Fruitfly studies suggest that there is a common genetic basis to reproductive isolation. Credit: janeff/iStockphoto

The genomes of both plants and animals seem to act as engines for speciation, as they are 'hard-wired' to encourage the development of new species, according to findings on two very different groups of organisms.

Two papers published in this week's Science1,2 provide the first empirical evidence that when two diverging populations of organisms become unable to interbreed — a phenomenon known as hybrid sterility or incompatibility — the number of genes that prevent them from producing viable offspring starts to 'snowball'. This process encourages the evolution of new species.

Incompatibility genes can have a variety of effects in offspring, such as interfering with sperm production.

The Dobzhansky-Muller model of hybrid incompatibility, named for the two researchers who in the 1930s and '40s laid the theoretical groundwork for the snowball effect, has, however, remained only a theory till now.

Previous studies looked at levels of infertility rather than the number of genes involved and failed to find the snowball effect. But now two papers produced independently and published in Science provide the first empirical evidence backing the theory, and between them they span both plants and animals. Dmitry Filatov, an evolutionary geneticist at the University of Oxford, UK, says this is surprising because plants are much more prone to interspecies hybridisation than animals.

In the first of the Science studies, Daniel Matute and his colleagues at the University of Chicago in Illinois counted the number of genes involved in species incompatibility between fruitflies. Fruitflies lend themselves to this work because three closely related species of fruitfly — Drosophila melanogaster, D. simulans and D. santomea — can still interbreed, although any offspring are sterile.

The researchers created two hybrid populations — one by crossing D. melanogaster with D. simulans and the other by crossing D. melanogaster with D. santomea — and counted the number of incompatibilities in the hybrid chromosomes.

The species the parent flies belonged to diverged at different times: D. simulans diverged from D. melanogaster about 5.4 million years ago, and D. santomea split from D. melanogaster around 12.8 million years ago. This gave the team a time difference against which to compare the accumulation of incompatibility genes to see whether there was snowballing.

Because divergence dates are always approximate, the team instead used the number of changes in the DNA codes between species as a proxy for time.

Runaway train

They found 65 incompatibilities in the hybrids between D. melanogaster and D. santomea, while there were just ten in the hybrids between D. melanogaster and D. simulans. Taking into account the relative number of genetic changes between species, this suggests that the number of incompatibilities does not increase in a linear way, but is instead accelerating.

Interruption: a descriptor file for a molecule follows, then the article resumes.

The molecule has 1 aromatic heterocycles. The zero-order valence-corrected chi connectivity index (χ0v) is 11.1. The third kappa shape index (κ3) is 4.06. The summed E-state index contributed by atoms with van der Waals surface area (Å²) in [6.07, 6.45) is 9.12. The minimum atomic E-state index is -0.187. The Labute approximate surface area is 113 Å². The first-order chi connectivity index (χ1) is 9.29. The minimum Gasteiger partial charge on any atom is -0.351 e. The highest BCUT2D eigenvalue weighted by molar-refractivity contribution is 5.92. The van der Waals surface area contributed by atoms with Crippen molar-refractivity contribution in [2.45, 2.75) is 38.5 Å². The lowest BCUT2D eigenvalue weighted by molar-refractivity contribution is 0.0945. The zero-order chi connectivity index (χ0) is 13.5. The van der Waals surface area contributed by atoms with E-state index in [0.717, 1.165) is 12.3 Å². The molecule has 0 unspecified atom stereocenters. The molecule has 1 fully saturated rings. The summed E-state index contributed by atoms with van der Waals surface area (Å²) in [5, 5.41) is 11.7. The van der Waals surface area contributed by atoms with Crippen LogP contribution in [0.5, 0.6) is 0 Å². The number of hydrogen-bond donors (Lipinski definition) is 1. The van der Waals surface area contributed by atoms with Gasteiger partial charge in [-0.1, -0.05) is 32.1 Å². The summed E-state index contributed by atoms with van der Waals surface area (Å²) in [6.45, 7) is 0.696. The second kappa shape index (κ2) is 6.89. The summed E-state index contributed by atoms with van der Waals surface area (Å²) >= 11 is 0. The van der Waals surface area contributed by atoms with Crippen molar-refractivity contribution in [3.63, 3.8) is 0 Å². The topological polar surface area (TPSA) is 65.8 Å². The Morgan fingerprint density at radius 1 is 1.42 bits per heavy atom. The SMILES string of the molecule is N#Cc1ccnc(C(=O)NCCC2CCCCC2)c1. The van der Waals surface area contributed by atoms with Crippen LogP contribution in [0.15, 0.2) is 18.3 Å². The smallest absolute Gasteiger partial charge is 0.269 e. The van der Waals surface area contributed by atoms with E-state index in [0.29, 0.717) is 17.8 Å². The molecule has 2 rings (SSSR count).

In a separate study of the plant genus, Solanum, which includes potatoes and tomatoes, Leonie Moyle of Indiana University in Bloomington and Takuya Nakazato, now at the University of Memphis in Tennessee, looked at the number of genes coding for traits involved in seed and pollen sterility. The genomes of three wild Solanum species — S. pennellii, S. habrochaites and S. lycopersicoides — were introduced into domesticated tomato plants, S. lycopersicum, by repeated breeding, and the number of incompatibility genes were counted. The researchers also looked at the number of genes involved in some traits unrelated to fertility, for the sake of comparison. Again, changes in the DNA code between the species under investigation were used as a proxy for time.

The researchers saw results similar to those in Matute's fruitflies: numbers of genes contributing to seed sterility were swelling much faster than the linear rate, whereas genes that had nothing to do with seed sterility were not.

However, the snowball effect was not seen in genes involved in pollen sterility, suggesting that further work could be needed to refine the theory.

Moyle remains optimistic. "This is exciting because we're at the point of being able to generate enough data to test the theory and because Daniel and I have evaluated it in two really different groups," she says, adding that both sets of results suggest a "deep-seated common genetic basis to reproductive isolation among very different organisms".

Filatov says that this evidence for the snowball theory is "interesting and useful". "It's suggestive", he says, "but there are only a few data points in these papers. I wouldn't put all my money on this effect just yet."